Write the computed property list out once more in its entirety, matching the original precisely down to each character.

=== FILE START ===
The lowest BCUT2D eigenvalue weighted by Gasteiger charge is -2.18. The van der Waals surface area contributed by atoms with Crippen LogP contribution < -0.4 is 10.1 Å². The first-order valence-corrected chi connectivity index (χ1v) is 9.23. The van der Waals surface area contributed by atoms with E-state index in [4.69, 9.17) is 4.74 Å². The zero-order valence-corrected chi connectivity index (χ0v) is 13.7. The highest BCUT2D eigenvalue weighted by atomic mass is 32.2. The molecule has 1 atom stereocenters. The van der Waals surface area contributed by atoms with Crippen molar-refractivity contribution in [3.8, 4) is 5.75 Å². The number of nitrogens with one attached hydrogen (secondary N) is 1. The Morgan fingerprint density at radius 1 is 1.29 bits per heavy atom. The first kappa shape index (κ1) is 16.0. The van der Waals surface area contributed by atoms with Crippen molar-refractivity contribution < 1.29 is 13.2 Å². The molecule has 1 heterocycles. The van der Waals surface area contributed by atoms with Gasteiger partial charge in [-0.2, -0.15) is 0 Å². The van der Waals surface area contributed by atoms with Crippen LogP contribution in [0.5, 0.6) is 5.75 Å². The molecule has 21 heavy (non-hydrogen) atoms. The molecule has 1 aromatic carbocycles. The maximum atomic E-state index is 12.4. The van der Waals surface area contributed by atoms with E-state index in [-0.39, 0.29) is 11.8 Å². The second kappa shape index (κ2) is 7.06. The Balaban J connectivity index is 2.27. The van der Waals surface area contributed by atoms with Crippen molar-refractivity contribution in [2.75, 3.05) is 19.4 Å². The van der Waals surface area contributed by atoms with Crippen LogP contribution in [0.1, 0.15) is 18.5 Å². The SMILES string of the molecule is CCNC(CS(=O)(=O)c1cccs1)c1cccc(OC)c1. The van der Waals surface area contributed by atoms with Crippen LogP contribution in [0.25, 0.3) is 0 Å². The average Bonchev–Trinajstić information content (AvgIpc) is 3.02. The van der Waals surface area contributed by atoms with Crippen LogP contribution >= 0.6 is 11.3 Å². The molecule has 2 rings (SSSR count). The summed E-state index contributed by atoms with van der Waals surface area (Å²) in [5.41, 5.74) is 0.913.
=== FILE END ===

The lowest BCUT2D eigenvalue weighted by Gasteiger charge is -2.18. The van der Waals surface area contributed by atoms with Crippen LogP contribution < -0.4 is 10.1 Å². The first-order valence-corrected chi connectivity index (χ1v) is 9.23. The van der Waals surface area contributed by atoms with E-state index in [4.69, 9.17) is 4.74 Å². The zero-order valence-corrected chi connectivity index (χ0v) is 13.7. The highest BCUT2D eigenvalue weighted by atomic mass is 32.2. The molecule has 1 atom stereocenters. The van der Waals surface area contributed by atoms with Crippen molar-refractivity contribution in [3.8, 4) is 5.75 Å². The number of nitrogens with one attached hydrogen (secondary N) is 1. The Morgan fingerprint density at radius 1 is 1.29 bits per heavy atom. The first kappa shape index (κ1) is 16.0. The van der Waals surface area contributed by atoms with Crippen molar-refractivity contribution < 1.29 is 13.2 Å². The molecule has 1 heterocycles. The van der Waals surface area contributed by atoms with Gasteiger partial charge in [-0.2, -0.15) is 0 Å². The van der Waals surface area contributed by atoms with Crippen LogP contribution in [0.5, 0.6) is 5.75 Å². The molecule has 21 heavy (non-hydrogen) atoms. The molecule has 1 aromatic carbocycles. The maximum atomic E-state index is 12.4. The van der Waals surface area contributed by atoms with E-state index in [-0.39, 0.29) is 11.8 Å². The second kappa shape index (κ2) is 7.06. The Balaban J connectivity index is 2.27. The van der Waals surface area contributed by atoms with Crippen molar-refractivity contribution in [2.75, 3.05) is 19.4 Å². The van der Waals surface area contributed by atoms with Crippen LogP contribution in [0.1, 0.15) is 18.5 Å². The SMILES string of the molecule is CCNC(CS(=O)(=O)c1cccs1)c1cccc(OC)c1. The van der Waals surface area contributed by atoms with Crippen LogP contribution in [0.25, 0.3) is 0 Å². The average Bonchev–Trinajstić information content (AvgIpc) is 3.02. The van der Waals surface area contributed by atoms with Crippen LogP contribution >= 0.6 is 11.3 Å². The molecule has 2 rings (SSSR count). The summed E-state index contributed by atoms with van der Waals surface area (Å²) in [5.41, 5.74) is 0.913.